In this post, you’ll learn the broad strokes of the town and the Château.
If you’re traveling by public transport, you can easily get to Versailles from Paris on the RER C, one of the commuter trains that goes in and out of Paris. Take the RER C train in the direction of Versailles R. G. (Rive Gauche). The train you want will have a name starting with the letter V and you’ll see that on the top front of the train. Go to an RER station or connect to one via the metro system. The trip will take about an hour and cost around 7 € 30 round trip. Then there will be a 10-minute walk to the château. Another option is from Gare Montparnasse to the Versailles Chantier station (a second station in Versailles.)
In 1682, King Louis XIV, transformed his father’s hunting lodge on the outskirts of Paris into the seat of government, the magnificent Château, boasting 2300 rooms. The center of French royalty continued here until the French Revolution. After that, Napoleon made use of it once in a while. In the 19th century, it became a museum.
You won’t quickly forget the gorgeous Hall of Mirrors, the King’s Apartment, or the stunning works of art in each room. All around the castle are the lavish gardens, statues, and fountains. You can visit just the park for free, for a top-notch picnic place with plenty of room to roam. (Honestly, you can spend literally hours in the park alone. I have done it!) Otherwise, Château tickets (including the park) costs 18 € for adults.
On the grounds, you can also see the Grand Trianon, a special “getaway” palace for the king (who apparently still needed one, even with over 2,000 rooms in his palace!) It was called “the little palace of pink marble” and is truly beautiful. Le Petit Trianon was favored by Marie Antoinette, wife of a later Louis (XVI), although she also loved spending time in what they call The Queen’s Hamlet, a rural-looking dwelling to take her back to the simple life.
You can visit the Grand and Petit Trianon buildings at an additional cost, or with a combination ticket. There are plenty of combos passes available, some with light and fountain shows, an equestrian show, a guided bike tour of the park, and many more options. Two-day passes are also available. See their website for more info.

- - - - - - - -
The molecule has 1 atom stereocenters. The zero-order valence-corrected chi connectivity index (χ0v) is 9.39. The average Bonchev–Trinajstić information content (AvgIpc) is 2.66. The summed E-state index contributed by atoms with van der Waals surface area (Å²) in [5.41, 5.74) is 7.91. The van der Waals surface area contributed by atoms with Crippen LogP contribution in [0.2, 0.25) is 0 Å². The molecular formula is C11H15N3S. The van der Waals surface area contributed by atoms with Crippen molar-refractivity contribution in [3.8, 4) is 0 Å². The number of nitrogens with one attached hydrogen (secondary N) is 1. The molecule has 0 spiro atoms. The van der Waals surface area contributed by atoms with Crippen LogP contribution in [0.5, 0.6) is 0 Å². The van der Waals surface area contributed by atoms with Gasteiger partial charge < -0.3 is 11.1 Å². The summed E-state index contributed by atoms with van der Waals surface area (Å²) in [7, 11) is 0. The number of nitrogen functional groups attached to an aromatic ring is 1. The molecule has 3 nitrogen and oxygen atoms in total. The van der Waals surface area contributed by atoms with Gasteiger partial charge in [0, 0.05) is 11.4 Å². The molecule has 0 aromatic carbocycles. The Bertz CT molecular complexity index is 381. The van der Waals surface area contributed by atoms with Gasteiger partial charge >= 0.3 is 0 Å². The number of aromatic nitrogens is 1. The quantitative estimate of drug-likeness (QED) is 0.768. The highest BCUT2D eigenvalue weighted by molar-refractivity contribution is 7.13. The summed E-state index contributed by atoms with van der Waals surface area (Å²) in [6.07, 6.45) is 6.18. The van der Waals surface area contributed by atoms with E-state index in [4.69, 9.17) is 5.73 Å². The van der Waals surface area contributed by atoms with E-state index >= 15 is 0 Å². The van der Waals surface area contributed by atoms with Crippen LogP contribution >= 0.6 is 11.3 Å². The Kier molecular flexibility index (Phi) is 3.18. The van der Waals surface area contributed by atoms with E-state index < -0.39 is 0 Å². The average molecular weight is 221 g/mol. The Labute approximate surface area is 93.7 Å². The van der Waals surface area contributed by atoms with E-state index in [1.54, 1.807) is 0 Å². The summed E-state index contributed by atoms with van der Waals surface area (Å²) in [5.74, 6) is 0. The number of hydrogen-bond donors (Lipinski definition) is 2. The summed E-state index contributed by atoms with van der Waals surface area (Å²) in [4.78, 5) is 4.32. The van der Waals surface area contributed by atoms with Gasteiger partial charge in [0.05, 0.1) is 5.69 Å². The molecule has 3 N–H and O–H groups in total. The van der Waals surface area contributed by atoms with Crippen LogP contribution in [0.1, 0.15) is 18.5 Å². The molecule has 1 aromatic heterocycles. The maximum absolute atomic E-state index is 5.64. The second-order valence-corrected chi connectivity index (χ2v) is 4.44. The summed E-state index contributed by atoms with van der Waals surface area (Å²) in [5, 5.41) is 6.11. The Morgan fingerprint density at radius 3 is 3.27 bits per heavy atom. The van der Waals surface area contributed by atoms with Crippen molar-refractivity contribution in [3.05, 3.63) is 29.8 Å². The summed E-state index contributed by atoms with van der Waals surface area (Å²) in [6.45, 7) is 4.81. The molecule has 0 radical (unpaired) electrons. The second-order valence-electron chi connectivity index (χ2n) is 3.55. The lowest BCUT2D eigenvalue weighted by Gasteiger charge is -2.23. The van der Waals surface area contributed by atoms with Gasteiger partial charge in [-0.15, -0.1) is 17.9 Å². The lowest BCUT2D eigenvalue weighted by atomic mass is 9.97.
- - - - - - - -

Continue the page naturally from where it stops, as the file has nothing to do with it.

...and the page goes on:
The Town of Versailles
The town existed at the command of King Louis XIV, who wanted it to be his town for his castle. He destroyed what was already there and built what is today a very chic, lovely town spreading out from the Château. You’ll love wandering the narrow streets, visiting the open market, and scoping for antiques. Versailles boasts the widest avenue in all of France, Avenue de Paris.
In Versailles, you’ll find the hub antiques, with 50 dealers, as well as art galleries. Even if antiques aren’t your interest, you’ll love browsing the shops, streets, and markets of this neighborhood, divided into four distinct buildings of this area. (Le Baliwick, Le Village, Le Passage, and Le Carré.)
The Notre Dame district, the oldest neighborhood, is organized around King Louis’ church, Notre Dame. There, you’ll enjoy well-loved markets on Tuesdays, Fridays, and Sundays. Decorative town squares and interesting sites and architecture—such as the Montansier Theatre, Hoche Square, and the Lambinet Museum—will draw your attention (and camera!) on every street.
For more, Versailles